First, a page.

Abstract 13113: Identification of Novel Copper-dependent Wound Repair Mechanism: Role of Copper Transport Protein Antioxidant 1
Copper (Cu) facilitates wound healing and angiogenesis with unknown mechanism. Bioavailability of Cu is controlled by transport-proteins, including cytosolic Cu-chaperone Atox1, which is required for activation of secretory Cu enzymes. Atox1 also functions as a Cu-dependent transcription factor, but its role in wound healing is unknown. Using mouse skin puncture model, here we show that Atox1 protein (8-fold) and Cu-level (by X-ray Fluorescence Microscopy; 2.5-fold) were increased in wounding tissue in wild type (WT) mice at day 7 when Atox1 was localized in nucleus of dermal endothelial cells (ECs) as well as cytosol of epidermal cells, granulation tissue. Furthermore, topical Cu treatment enhanced (20% vs PBS), but specific Cu chelator BCS reduced wound repair in WT mice. Importantly, Atox1 knockout (KO) mice showed abolished topical Cu-induced wound repair or impaired endogenous wound healing vs. WT mice, which was associated with decreased angiogenesis (CD31+, 45% ), proliferation (BrdU+, 60%), ROS-production (DHE+), collagen formation (Masson's Trichrome), and infiltration of macrophage (Mac3+,40%) which secrets angiogenic cytokines VEGF and SDF-1α. Mechanistically, Atox1KO mice exhibited reduced wounding-induced expression of Atox1 target proteins such as p47phox NADPH oxidase and cyclin D1 as well as extracellular matrix secretory Cu-enzyme lysyl oxidase activity. Finally, bone marrow (BM) transplantation revealed that Atox1 in both BM and tissue resident cells are required for wound repair. Consistently, Atox1 protein and Cu were markedly increased in WT-BM tissue after wounding. Impaired wound healing in Atox1 KO mice was rescued by both Atox1-gene transfer and WT-BM topical treatment in wound tissues. In summary, Atox1 senses Cu to accelerate wound healing/repair by promoting angiogenesis, inflammatory cell recruitment, proliferation, extracellular matrix maturation as well as BM cell function. Taken together, Cu-Atox1-based therapy may represent a novel therapeutic strategy to promote dermal wound healing and tissue regeneration.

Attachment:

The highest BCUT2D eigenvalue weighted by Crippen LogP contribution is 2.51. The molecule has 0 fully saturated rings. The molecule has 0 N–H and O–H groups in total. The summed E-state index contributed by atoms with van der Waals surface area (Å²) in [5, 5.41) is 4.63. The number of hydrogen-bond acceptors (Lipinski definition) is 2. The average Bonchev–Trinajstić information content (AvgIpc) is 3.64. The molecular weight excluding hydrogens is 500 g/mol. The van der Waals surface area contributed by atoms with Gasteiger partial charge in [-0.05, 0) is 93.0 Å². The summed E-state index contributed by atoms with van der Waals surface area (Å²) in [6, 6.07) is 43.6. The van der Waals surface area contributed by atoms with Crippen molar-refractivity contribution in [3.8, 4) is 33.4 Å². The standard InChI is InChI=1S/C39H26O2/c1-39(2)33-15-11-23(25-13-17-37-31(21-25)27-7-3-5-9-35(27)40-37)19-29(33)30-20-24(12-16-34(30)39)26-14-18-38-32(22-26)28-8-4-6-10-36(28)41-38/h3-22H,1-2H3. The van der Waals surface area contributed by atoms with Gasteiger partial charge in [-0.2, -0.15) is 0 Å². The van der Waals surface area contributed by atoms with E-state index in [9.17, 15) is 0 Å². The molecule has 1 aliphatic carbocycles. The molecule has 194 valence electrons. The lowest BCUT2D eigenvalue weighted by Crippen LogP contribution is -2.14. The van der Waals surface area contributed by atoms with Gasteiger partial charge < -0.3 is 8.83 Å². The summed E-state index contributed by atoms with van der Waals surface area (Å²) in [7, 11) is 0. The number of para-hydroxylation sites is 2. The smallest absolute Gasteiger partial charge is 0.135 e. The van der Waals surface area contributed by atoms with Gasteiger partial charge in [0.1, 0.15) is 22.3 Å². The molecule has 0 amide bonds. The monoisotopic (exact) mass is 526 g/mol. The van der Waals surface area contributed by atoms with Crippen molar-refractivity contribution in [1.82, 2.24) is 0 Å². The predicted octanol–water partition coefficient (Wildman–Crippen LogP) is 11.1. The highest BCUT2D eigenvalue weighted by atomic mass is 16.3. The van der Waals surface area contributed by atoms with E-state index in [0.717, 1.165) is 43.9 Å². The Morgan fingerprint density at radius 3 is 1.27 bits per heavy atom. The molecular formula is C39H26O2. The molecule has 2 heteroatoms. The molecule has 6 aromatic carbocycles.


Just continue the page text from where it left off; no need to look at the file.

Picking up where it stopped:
Author Disclosures: A. Das: None. G. Chen: None. H. Kim: None. S. Varadarajan: None. S. Youn: None. J. Yang: None. L. Finney: None. M. Ushio-Fukai: None. T. Fukai: None.
- © 2015 by American Heart Association, Inc.